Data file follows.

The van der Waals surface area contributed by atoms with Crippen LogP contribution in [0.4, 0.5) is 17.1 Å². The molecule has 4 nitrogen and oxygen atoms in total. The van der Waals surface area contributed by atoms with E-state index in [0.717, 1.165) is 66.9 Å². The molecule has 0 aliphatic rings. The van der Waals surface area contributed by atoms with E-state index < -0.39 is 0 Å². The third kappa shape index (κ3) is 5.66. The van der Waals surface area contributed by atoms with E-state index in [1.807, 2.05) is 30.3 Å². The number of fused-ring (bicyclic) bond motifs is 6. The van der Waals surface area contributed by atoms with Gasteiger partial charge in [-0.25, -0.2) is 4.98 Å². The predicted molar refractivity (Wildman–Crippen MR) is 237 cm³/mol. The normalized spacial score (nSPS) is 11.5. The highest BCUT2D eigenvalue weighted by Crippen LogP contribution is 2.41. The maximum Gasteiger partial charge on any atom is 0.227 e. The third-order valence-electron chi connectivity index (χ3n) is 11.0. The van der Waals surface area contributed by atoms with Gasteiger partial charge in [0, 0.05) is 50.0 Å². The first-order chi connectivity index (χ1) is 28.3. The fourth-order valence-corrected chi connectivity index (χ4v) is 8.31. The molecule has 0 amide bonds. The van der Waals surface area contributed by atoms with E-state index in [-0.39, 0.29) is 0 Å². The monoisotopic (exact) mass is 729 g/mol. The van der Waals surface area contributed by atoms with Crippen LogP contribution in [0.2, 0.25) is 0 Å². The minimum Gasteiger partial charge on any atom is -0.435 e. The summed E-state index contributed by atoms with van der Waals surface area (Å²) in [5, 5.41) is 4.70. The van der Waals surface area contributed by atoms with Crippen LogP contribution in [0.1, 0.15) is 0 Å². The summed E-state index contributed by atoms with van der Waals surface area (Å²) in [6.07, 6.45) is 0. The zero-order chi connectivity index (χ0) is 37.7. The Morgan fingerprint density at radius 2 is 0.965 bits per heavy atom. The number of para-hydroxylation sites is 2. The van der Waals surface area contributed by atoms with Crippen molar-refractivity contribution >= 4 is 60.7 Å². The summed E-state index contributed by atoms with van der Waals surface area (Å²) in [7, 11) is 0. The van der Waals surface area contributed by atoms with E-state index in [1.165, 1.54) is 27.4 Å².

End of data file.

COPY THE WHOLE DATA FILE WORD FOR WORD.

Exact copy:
The van der Waals surface area contributed by atoms with Crippen LogP contribution in [0.4, 0.5) is 17.1 Å². The molecule has 4 nitrogen and oxygen atoms in total. The van der Waals surface area contributed by atoms with E-state index in [0.717, 1.165) is 66.9 Å². The molecule has 0 aliphatic rings. The van der Waals surface area contributed by atoms with E-state index < -0.39 is 0 Å². The third kappa shape index (κ3) is 5.66. The van der Waals surface area contributed by atoms with E-state index in [1.807, 2.05) is 30.3 Å². The number of fused-ring (bicyclic) bond motifs is 6. The van der Waals surface area contributed by atoms with Gasteiger partial charge in [-0.25, -0.2) is 4.98 Å². The predicted molar refractivity (Wildman–Crippen MR) is 237 cm³/mol. The normalized spacial score (nSPS) is 11.5. The highest BCUT2D eigenvalue weighted by Crippen LogP contribution is 2.41. The maximum Gasteiger partial charge on any atom is 0.227 e. The third-order valence-electron chi connectivity index (χ3n) is 11.0. The van der Waals surface area contributed by atoms with Gasteiger partial charge in [0, 0.05) is 50.0 Å². The first-order chi connectivity index (χ1) is 28.3. The fourth-order valence-corrected chi connectivity index (χ4v) is 8.31. The molecule has 0 amide bonds. The van der Waals surface area contributed by atoms with E-state index in [-0.39, 0.29) is 0 Å². The monoisotopic (exact) mass is 729 g/mol. The van der Waals surface area contributed by atoms with Crippen LogP contribution in [0.2, 0.25) is 0 Å². The minimum Gasteiger partial charge on any atom is -0.435 e. The summed E-state index contributed by atoms with van der Waals surface area (Å²) in [5, 5.41) is 4.70. The van der Waals surface area contributed by atoms with Crippen LogP contribution in [0.1, 0.15) is 0 Å². The summed E-state index contributed by atoms with van der Waals surface area (Å²) in [6.07, 6.45) is 0. The zero-order chi connectivity index (χ0) is 37.7. The Morgan fingerprint density at radius 2 is 0.965 bits per heavy atom. The number of para-hydroxylation sites is 2. The van der Waals surface area contributed by atoms with Crippen molar-refractivity contribution >= 4 is 60.7 Å². The summed E-state index contributed by atoms with van der Waals surface area (Å²) in [7, 11) is 0. The van der Waals surface area contributed by atoms with E-state index in [1.165, 1.54) is 27.4 Å².